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September 07, 2013

Movie Review: Now You See Me

Now out on DVD and available for PPV.

Director Louis Leterrier (Clash of the Titans, The Incredible Hulk) summons the spirit of the TBS heist series "Leverage" and picks the pockets of the magical puzzle movie The Prestige and combines them to stage an audacious illusion: A very dumb movie inside which is hidden a clever movie, which itself conceals a movie which is actually even dumber than you first thought. But dumb in a fun way.

Somehow managing to levitate a premise-heavy gimmick movie into the air, he conjures up a fun, dumb, fast-paced, dumb, outrageous, dumb, compelling, dumb, watchable, dumb, and tricky (but in dumb-tricky sort of way) enjoyably dumb thriller/con caper movie, a veritable Feast for the Eye-Rolling.

The movie starts by introducing four street magicians of varying levels of success. Danny Atlas (Jesse Eisenberg) is the "hottest" magician at the moment, sort of like David Blaine when he was just on the cusp of becoming truly famous and Annoying Everyone. Merritt McKinney (Woody Harrelson) is a once-famous mentalist now on the downward slide of living hand-to-mouth off petty blackmail shakedowns. Henley Reeves (Isla Fisher) is a former assistant to Danny Atlas (and yes, it's the sort of movie where people are named "Danny Atlas" and "Henley Reeves" and of course must have had some kind of former romantic involvement, despite her being hot and him looking like Mark Zuckerberg, because Shut Up It's The Rule). She's now a magician on her own, doing some kind of Underground/Rave Circuit escapology act that the Hipster Kids really love, because if there's one thing Hipster Kids really love, it's enjoying magic acts in a non-ironic way.

Meanwhile, a guy who's barely in the movie, played by Dave Franco (James Franco's brother), is named, and I'm not even kidding about this, "Jack Wilder," and yes, as a matter of fact he does do a lot of interesting tricks with playing cards, why do you ask? In addition to being a specialist in pickpocketing and sleight-of-hand and being named Jack Wilder, he's also a petty thief.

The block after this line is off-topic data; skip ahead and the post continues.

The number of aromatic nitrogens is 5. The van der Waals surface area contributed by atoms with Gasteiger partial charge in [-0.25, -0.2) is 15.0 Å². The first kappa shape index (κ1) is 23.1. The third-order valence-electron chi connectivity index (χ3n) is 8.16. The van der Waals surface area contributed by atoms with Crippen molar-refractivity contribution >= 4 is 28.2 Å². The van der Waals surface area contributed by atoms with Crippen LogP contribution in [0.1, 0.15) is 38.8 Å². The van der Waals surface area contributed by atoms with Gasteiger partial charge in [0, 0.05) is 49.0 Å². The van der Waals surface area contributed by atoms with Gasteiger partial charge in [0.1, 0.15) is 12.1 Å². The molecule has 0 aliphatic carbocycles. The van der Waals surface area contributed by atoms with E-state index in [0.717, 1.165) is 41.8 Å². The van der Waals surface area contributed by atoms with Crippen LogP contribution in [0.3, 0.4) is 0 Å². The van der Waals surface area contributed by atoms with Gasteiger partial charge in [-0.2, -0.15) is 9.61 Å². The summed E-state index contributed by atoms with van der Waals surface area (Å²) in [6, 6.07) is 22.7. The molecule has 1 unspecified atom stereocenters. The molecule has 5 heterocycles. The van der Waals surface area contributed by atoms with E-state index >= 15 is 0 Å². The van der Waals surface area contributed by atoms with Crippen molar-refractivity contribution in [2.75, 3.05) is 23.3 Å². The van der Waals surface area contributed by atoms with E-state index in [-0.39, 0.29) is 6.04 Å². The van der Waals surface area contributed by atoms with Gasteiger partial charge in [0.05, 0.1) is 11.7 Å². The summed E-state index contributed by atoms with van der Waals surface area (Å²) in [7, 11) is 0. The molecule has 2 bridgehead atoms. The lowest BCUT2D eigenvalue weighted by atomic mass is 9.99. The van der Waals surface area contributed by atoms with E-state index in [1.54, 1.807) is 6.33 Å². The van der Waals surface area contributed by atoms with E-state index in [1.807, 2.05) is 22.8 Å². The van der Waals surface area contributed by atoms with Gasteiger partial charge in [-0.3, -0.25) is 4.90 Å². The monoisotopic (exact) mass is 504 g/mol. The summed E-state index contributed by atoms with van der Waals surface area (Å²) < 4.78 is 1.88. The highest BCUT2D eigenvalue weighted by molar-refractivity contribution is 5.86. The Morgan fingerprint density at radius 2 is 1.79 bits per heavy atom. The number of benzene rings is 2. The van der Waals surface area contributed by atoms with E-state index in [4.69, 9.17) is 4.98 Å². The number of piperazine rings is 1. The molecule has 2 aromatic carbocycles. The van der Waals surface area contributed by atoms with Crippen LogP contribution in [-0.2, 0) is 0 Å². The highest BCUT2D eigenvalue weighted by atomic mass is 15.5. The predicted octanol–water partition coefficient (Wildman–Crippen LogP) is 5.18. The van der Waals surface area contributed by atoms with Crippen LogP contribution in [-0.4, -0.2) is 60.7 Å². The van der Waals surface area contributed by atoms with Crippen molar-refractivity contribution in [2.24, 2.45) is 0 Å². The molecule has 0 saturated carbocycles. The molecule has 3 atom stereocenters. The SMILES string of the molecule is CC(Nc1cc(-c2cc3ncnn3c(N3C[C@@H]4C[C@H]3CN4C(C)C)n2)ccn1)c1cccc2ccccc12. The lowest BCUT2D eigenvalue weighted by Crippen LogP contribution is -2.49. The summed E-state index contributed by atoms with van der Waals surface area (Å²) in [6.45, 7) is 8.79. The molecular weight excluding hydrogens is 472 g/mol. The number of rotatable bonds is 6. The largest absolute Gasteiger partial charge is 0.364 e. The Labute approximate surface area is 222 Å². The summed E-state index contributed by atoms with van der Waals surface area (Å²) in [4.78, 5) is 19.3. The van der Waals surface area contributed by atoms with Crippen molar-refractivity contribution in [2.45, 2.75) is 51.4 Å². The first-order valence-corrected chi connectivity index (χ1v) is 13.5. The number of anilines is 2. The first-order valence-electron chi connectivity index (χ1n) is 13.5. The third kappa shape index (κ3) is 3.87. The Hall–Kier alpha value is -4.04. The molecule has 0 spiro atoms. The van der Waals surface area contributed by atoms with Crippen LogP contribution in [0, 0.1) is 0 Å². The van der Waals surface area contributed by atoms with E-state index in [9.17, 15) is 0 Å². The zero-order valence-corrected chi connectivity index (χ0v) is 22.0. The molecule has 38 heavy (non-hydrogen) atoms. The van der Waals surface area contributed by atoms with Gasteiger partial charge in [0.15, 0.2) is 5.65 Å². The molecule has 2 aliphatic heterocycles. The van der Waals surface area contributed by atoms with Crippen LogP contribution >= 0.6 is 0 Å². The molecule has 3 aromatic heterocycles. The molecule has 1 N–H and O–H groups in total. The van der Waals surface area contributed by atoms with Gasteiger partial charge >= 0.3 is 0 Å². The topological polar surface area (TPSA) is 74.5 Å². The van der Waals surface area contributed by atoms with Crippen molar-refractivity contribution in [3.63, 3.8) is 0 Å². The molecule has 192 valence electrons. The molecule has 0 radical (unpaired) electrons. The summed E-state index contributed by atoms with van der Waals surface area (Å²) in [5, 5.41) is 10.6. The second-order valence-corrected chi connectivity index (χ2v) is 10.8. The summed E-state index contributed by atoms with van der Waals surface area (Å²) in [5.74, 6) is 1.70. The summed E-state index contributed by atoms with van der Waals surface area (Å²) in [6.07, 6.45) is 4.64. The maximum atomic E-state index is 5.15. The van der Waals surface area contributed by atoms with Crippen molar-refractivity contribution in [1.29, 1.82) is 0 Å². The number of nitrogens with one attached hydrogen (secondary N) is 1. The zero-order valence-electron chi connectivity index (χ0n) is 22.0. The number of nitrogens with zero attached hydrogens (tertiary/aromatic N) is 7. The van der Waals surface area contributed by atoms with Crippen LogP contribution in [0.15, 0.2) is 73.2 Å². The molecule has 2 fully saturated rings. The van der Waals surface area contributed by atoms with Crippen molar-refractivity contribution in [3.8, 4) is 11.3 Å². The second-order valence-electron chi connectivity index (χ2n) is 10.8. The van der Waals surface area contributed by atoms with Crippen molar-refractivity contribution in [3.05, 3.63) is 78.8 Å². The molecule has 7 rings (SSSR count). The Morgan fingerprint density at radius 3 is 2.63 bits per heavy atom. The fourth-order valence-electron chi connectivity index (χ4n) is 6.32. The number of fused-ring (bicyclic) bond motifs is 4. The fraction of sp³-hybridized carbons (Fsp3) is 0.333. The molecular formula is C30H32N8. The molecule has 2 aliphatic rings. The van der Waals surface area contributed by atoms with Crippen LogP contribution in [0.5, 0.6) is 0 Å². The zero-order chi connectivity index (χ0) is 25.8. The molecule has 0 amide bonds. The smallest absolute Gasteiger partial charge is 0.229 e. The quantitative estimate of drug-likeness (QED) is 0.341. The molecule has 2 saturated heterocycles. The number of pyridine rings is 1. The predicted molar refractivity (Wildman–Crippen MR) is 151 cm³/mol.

This Ocean's Four are recruited by a Mysterious Figure in a Gray Hoodie, a man (???) whose face is never seen, for Unknown Purposes, but it seems to have something to do with the old Egyptian hieroglyph for the Eye of Horus. It's actually all kind of fun and silly in a Dr. Who sort of way.

It's the kind of movie where people explore dark and mysterious apartments with flashlights they Just Happened to Be Carrying (because Shut Up) but you kind of don't notice because Hey Look at the Cool Holographic Images That Are Playing Now.

Cut to One Year Later -- and this cut to One Year Later is where the entire trick of the movie resides, as I'll talk about in a second -- and these four have now joined forces as the "Four Horsemen," who appear to be a wildly-successful magic act playing for an ecstatic crowd in Las Vegas. And tonight, they have a very special Trick, apparently one they've been promising for months during their rise to fame-- they're going to pick a random person out of the crowd and rob that person's bank for him, right from the stage.

What? Wait a minute, Movie, did you just drop me into the middle of an Absurd Ridiculous Premise without so much as giving me the smallest amount of foreshadowing, explanation, or rationalization for it first?

You sure did, Movie. You sure did. And I can't even hold it against you too much, Movie, because now I want to see how they're going to do this.

Let's skip ahead and just note they do in fact seem to rob a bank -- halfway around the world, in Paris -- right from the stage. And while it's not a crime to pretend to rob a bank as part of a magic act, it is a crime to really rob that bank... which, the FBI soon learns, is sort of what actually happened.

Those three million Euros they dropped on the crowd at the end of their "illusion"? Yes, it turns out those three million Euros went missing from the Credit Republicain bank at the exact moment they claimed to be robbing it, using... um, "magical teleportation."

Or maybe they're lying about that. Yes, they're almost certainly lying.